How to prepare food and appliances for power outages

Tropical weather can seriously damage power lines and knock out power for days or weeks.

The first rain and wind from Laura is expected sometime Wednesday night. In the event you lose power, here is a list of tricks and items you may not have thought about that will help your family.

PERISHABLE FOOD

First comes the concern of food left in your fridge. One tip is to freeze large containers of water to keep food cold during an outage.

Keep the fridge and freezer door closed. A fully loaded freezer will keep food cold for 36 to 48 hours. A half-full freezer will keep food cold for about 24 hours.

For extended outages, 50 pounds of dry ice should keep an 18-cubic-foot freezer that is fully stocked cold for two days.

Before eating refrigerated or frozen meat, poultry, fish or eggs, thoroughly cook them to a safe minimum internal temperature to destroy any foodborne bacteria that may be present.

A food thermometer is a good last-minute purchase to test the internal temperature of perishable food before you eat to make sure it's safe.

If the food was kept above 40 degrees Fahrenheit for two hours or more, discard it.

Two more last-minute items you can grab are an inexpensive styrofoam cooler and ice. Use the cooler to keep your dairy products, meat, fish and eggs fresh.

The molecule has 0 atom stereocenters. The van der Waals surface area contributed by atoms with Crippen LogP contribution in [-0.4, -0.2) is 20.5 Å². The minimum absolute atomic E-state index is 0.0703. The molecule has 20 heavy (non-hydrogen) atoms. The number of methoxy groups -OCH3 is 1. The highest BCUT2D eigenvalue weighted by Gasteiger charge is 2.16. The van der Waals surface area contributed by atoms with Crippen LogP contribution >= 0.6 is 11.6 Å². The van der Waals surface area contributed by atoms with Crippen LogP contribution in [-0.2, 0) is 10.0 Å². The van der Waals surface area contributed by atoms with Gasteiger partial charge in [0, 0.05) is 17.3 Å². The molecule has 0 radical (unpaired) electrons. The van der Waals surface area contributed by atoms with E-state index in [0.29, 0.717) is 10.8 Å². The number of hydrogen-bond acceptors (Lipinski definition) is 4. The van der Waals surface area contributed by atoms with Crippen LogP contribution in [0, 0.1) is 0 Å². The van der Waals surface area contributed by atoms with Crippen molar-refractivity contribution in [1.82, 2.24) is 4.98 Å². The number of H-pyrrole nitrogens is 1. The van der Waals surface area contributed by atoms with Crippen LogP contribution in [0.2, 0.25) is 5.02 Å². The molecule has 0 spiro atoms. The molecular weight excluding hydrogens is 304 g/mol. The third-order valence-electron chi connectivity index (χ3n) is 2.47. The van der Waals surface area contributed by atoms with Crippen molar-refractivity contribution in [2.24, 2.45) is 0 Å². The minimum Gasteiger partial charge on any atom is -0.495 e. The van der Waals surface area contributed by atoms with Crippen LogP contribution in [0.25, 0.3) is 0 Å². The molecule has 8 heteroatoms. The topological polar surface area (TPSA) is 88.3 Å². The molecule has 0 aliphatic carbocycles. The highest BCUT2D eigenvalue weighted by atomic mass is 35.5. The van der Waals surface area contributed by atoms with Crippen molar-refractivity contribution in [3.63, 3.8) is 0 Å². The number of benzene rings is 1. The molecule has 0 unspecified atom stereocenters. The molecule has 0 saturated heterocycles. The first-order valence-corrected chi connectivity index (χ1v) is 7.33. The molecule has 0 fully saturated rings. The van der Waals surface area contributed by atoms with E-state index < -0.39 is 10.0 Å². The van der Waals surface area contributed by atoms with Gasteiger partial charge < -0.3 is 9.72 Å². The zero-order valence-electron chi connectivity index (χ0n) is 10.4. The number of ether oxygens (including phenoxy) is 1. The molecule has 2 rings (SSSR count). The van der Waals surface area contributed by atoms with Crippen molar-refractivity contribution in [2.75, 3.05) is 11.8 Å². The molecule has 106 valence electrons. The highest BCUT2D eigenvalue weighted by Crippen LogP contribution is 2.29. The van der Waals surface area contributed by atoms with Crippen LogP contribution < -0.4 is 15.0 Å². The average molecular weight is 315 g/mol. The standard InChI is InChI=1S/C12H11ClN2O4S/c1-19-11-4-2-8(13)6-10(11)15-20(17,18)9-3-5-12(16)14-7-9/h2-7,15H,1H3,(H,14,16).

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APPLIANCES

If the power goes out, turn off all your most expensive appliances, including your furnace, air conditioning, water heater and water pump.

Leave just one lamp on so that you know when the power turns back on. This will ensure you avoid a circuit overload and another outage when all appliances turn on at once.

Before the storm, practice opening and closing your garage manually. This is also a good tip if you live in an apartment building. It is important to know the plan to be able to get out if you have elevators or electronic key card access.

It's also a good idea to have some activities planned. Board games won't make anything safer but they will help keep everyone calmer.

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GENERATORS

Power outages are common when severe weather strikes, and they could leave you in sweltering heat. A power generator could come in handy during a blackout and could even keep hundreds of dollars of food from spoiling.

A gas-powered portable generator is the most basic backup generator and can get you through a short-term blackout, according to AccuWeather. Place it in your yard and plug it into your home using extension cords.

Portable generators often cost between $500 and $1,500, depending on the model.

A standby generator is much more powerful and convenient. It immediately turns on when the power goes out, but your wallet will take a hit. They cost between $5,000 and $15,000.

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